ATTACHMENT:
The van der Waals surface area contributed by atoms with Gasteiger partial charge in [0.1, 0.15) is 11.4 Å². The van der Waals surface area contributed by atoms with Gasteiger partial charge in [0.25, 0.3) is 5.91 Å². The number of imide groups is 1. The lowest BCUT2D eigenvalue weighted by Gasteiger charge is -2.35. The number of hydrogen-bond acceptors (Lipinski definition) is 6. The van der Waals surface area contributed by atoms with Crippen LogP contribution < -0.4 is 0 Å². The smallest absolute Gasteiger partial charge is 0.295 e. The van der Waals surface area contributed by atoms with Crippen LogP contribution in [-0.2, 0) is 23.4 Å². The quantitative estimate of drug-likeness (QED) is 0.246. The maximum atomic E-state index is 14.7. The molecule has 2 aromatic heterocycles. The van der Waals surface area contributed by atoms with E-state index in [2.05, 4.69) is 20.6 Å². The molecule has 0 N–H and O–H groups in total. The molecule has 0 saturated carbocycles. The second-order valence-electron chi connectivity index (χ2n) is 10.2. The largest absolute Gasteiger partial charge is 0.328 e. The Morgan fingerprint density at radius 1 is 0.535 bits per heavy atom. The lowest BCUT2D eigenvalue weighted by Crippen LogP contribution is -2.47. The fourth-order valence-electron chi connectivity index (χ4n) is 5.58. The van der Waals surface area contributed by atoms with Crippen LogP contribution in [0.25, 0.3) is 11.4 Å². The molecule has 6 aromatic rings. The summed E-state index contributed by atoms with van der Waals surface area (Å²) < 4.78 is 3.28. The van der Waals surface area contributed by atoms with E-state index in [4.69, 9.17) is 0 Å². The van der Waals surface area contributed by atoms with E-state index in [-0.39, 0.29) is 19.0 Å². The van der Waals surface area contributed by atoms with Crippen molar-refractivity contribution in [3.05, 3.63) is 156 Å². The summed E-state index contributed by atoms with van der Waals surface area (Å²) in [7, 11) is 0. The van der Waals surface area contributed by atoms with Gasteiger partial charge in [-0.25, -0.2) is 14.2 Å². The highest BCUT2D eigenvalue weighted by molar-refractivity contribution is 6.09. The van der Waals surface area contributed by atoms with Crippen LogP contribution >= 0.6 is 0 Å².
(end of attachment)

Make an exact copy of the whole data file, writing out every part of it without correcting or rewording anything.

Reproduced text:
The van der Waals surface area contributed by atoms with Gasteiger partial charge in [0.1, 0.15) is 11.4 Å². The van der Waals surface area contributed by atoms with Gasteiger partial charge in [0.25, 0.3) is 5.91 Å². The number of imide groups is 1. The lowest BCUT2D eigenvalue weighted by Gasteiger charge is -2.35. The number of hydrogen-bond acceptors (Lipinski definition) is 6. The van der Waals surface area contributed by atoms with Crippen LogP contribution < -0.4 is 0 Å². The smallest absolute Gasteiger partial charge is 0.295 e. The van der Waals surface area contributed by atoms with Crippen LogP contribution in [-0.2, 0) is 23.4 Å². The quantitative estimate of drug-likeness (QED) is 0.246. The maximum atomic E-state index is 14.7. The molecule has 2 aromatic heterocycles. The van der Waals surface area contributed by atoms with E-state index in [2.05, 4.69) is 20.6 Å². The molecule has 0 N–H and O–H groups in total. The molecule has 0 saturated carbocycles. The second-order valence-electron chi connectivity index (χ2n) is 10.2. The largest absolute Gasteiger partial charge is 0.328 e. The Morgan fingerprint density at radius 1 is 0.535 bits per heavy atom. The lowest BCUT2D eigenvalue weighted by Crippen LogP contribution is -2.47. The fourth-order valence-electron chi connectivity index (χ4n) is 5.58. The van der Waals surface area contributed by atoms with Crippen LogP contribution in [0.25, 0.3) is 11.4 Å². The molecule has 6 aromatic rings. The summed E-state index contributed by atoms with van der Waals surface area (Å²) < 4.78 is 3.28. The van der Waals surface area contributed by atoms with E-state index in [4.69, 9.17) is 0 Å². The van der Waals surface area contributed by atoms with E-state index in [-0.39, 0.29) is 19.0 Å². The van der Waals surface area contributed by atoms with Crippen molar-refractivity contribution in [3.05, 3.63) is 156 Å². The summed E-state index contributed by atoms with van der Waals surface area (Å²) in [7, 11) is 0. The van der Waals surface area contributed by atoms with Gasteiger partial charge in [-0.25, -0.2) is 14.2 Å². The highest BCUT2D eigenvalue weighted by molar-refractivity contribution is 6.09. The van der Waals surface area contributed by atoms with Crippen LogP contribution >= 0.6 is 0 Å².